Donald Trump – Fake news, is there any truth?

Share on facebook
Share on twitter
Share on whatsapp
Share on linkedin

The most dangerous lie: The coronavirus was under control

This was more like a family of lies than a single lie. But each one — the lie that the virus was equivalent to the flu; the lie that the situation was “totally under control”; the lie that the virus was “disappearing” — suggested to Americans that they didn't have to change much about their usual behavior. A year into the crisis, more than 386,000 Americans have died from the virus. We can't precisely say how the crisis would have unfolded differently if Trump had been more truthful. But it's reasonable to venture that his dishonesty led to a significant number of deaths1.

 

Manufacturing jobs

Trump falsely claimed that they “added nearly 600,000 manufacturing jobs.” This would have been an exaggeration even if you stopped the clock in February. (At that point, before the pandemic-related crash in March, nearly 483,000 manufacturing jobs had been added during the Trump presidency.) But now, the claim is flat wrong. As of September, around 164,000 manufacturing jobs had been lost since Trump took office.

Another Trump's false statement is related to Barack Obama and “his statement” that “you'll never produce manufacturing jobs.” That's not what Obama said. At a 2016 town hall event2, Obama did say that some manufacturing jobs went away from the US for good — but he also boasted about how many new ones were being created in the US.

 

NATO

Another category of false claims said by Trump is related to NATO.

He claimed that he was responsible for securing an extra “$130 billion a year” in military spending by other countries. Actually, NATO says the increase is $130 billion total between 2016 and the end of 2020, not $130 billion per year. (NATO does give Trump credit for the increase, but it's worth noting that spending has been rising since 2015, before Trump took office.)

Trump said that before him, NATO members “weren't paying their bills” and “were delinquent.” That's not how NATO works. While the alliance has a target of each member spending 2% of GDP on defense, failing to hit that target doesn't create bills or debts3.

Trump claimed that “Obama used to send them pillows.” This appeared to be Trump's usual reference to Obama's military aid to Ukraine, not about contributions to NATO itself — but it's inaccurate regardless. Obama did decline to send Ukraine lethal aid, but he sent armored Humvees, counter-mortar radar, night vision equipment, drones, and other military supplies.

 

Veterans’ Choice

Trump repeated another of his favorite rally lies, declaring that they have “passed VA Choice.” Obama signed the Choice bill into law in 20144; it was an initiative of two senators Trump has frequently criticized, Bernie Sanders and the late John McCain. What Trump signed was the VA MISSION Act of 2018, which expanded and modified the Choice program.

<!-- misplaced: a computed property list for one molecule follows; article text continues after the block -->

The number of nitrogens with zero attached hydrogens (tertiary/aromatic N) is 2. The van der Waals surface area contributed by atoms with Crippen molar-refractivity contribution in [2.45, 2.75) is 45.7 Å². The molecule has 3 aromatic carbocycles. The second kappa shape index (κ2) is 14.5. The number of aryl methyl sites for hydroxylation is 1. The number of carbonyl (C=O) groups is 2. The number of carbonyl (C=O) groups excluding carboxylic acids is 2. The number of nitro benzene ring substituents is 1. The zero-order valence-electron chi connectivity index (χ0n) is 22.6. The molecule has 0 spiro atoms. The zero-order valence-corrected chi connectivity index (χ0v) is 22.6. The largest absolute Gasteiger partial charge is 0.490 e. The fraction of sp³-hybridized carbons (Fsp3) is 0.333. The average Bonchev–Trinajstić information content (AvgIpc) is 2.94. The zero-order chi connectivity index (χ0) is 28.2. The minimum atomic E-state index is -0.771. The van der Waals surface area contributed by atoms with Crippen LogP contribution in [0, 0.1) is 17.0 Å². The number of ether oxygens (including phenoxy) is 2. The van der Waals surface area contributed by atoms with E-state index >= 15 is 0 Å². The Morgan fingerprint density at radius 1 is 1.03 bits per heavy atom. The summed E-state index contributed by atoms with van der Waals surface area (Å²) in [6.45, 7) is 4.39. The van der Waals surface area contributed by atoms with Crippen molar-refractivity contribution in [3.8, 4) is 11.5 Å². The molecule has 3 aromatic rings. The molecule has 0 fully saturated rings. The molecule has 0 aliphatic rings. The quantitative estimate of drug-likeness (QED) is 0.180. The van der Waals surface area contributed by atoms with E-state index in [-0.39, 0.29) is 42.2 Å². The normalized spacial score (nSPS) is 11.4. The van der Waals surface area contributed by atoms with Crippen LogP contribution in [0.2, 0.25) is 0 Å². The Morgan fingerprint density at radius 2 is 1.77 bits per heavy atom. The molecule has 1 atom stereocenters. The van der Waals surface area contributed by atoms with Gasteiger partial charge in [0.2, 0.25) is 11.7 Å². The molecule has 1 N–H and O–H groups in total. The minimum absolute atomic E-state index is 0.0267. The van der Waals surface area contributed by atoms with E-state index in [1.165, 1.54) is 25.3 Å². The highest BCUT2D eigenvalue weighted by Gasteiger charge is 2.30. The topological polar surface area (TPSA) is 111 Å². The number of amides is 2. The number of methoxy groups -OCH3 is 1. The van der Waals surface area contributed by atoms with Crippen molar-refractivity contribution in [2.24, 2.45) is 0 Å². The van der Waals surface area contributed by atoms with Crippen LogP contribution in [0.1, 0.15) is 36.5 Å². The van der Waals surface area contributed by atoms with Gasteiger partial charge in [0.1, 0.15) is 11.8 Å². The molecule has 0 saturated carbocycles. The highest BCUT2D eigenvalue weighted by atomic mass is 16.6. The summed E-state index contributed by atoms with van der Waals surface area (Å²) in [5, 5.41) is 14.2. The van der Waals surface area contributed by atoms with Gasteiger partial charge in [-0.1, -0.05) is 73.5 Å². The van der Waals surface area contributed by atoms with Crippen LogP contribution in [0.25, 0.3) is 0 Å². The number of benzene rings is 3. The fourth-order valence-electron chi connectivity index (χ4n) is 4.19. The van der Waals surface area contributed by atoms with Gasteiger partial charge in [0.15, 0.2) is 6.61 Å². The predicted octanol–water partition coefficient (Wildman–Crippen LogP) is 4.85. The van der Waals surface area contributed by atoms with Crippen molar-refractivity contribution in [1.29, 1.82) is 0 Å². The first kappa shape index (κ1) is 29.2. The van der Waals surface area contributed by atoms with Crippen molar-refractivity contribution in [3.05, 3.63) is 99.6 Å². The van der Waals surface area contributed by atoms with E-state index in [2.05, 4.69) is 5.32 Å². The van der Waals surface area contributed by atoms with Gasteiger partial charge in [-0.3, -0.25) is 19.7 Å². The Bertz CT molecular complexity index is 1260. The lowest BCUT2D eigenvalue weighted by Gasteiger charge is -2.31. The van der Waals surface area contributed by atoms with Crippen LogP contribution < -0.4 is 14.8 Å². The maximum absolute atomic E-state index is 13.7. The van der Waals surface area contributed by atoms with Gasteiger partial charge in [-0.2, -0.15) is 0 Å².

Trump has made this claim more than 160 times.

 

The most alarming lie saga: Sharpiegate

In 2019, Trum tweeted that Alabama was one of the states at greater risk from Hurricane Dorian than had been initially forecast. The federal weather office in Birmingham then tweeted that, actually, Alabama would be unaffected by the storm.

Not great, but fixable fast with a simple White House correction. Trump, however, is so congenitally unwilling to admit error that he embarked on an increasingly farcical campaign to prove that his incorrect Alabama tweet was actually correct, eventually showcasing a hurricane map that was crudely altered with a Sharpie.

The slapstick might have been funny had White House officials not leaped into action behind the scenes to try to pressure federal weather experts into saying he was right and they were wrong5. The saga proved that Trump was not some lone liar: he was backed by an entire powerful apparatus willing to fight for his fabrications.

 

The ugliest smear lie: Rep. Ilhan Omar supports al Qaeda

At a White House event in 2019, Trump grossly distorted a 2013 quote from Rep. Ilhan Omar to try to get his supporters to believe that the Minnesota Democrat had expressed support for the terrorist group al Qaeda6.

Trump went on to deliver additional bigoted attacks against Omar in the following months. But it's hard to imagine a more vile lie for the President to tell about a Muslim official — who had already been getting death threats — than a smear that makes her sound pro-terrorist.

1Sam Baker, “Trump: Coronavirus is “under control””, AXIOS, https://www.axios.com/trump-coronavirus-under-control-5f114a16-9952-428c-bc07-3cfa360b0977.html (accessed 21 March 2021)

2“Questions for President Obama: A Town Hall Special“, PBS, https://www.pbs.org/newshour/show/questions-for-president-obama-a-town-hall-special (accessed 21 March 2021)

3Glenn Kessler, “Trump’s NATO parade of falsehoods and misstatements“, Thee Washington Post, https://www.washingtonpost.com/politics/2019/12/10/trumps-nato-parade-false-facts-misstatements/ (accessed 21 March 2021)

4Cameron Brenchley, “President Obama Signs Bill to Give the VA the Resources It Needs“, The WHITE HOUSE President Barack Obama, https://obamawhitehouse.archives.gov/blog/2014/08/07/president-obama-signs-bill-give-va-resources-it-needs (accessed 21 March 2021)

5Christopher Flavelle and Lisa Friedman, “NOAA Officials Feared Firings After Trump’s Hurricane Claims, Inspector General Says“, The New York Times, https://www.nytimes.com/2020/07/09/climate/trump-hurricane-dorian-noaa.html (accessed 21 March 2021)

6Daniel Dale and Sarah Westwood, “Fact check: Trump falsely accuses Ilhan Omar of praising al Qaeda“, CNN politics, https://edition.cnn.com/2019/07/15/politics/trump-falsely-accuses-omar-al-qaeda-fact-check/index.html (accessed 21 March 2021)

 

 

Author: Imran Polovina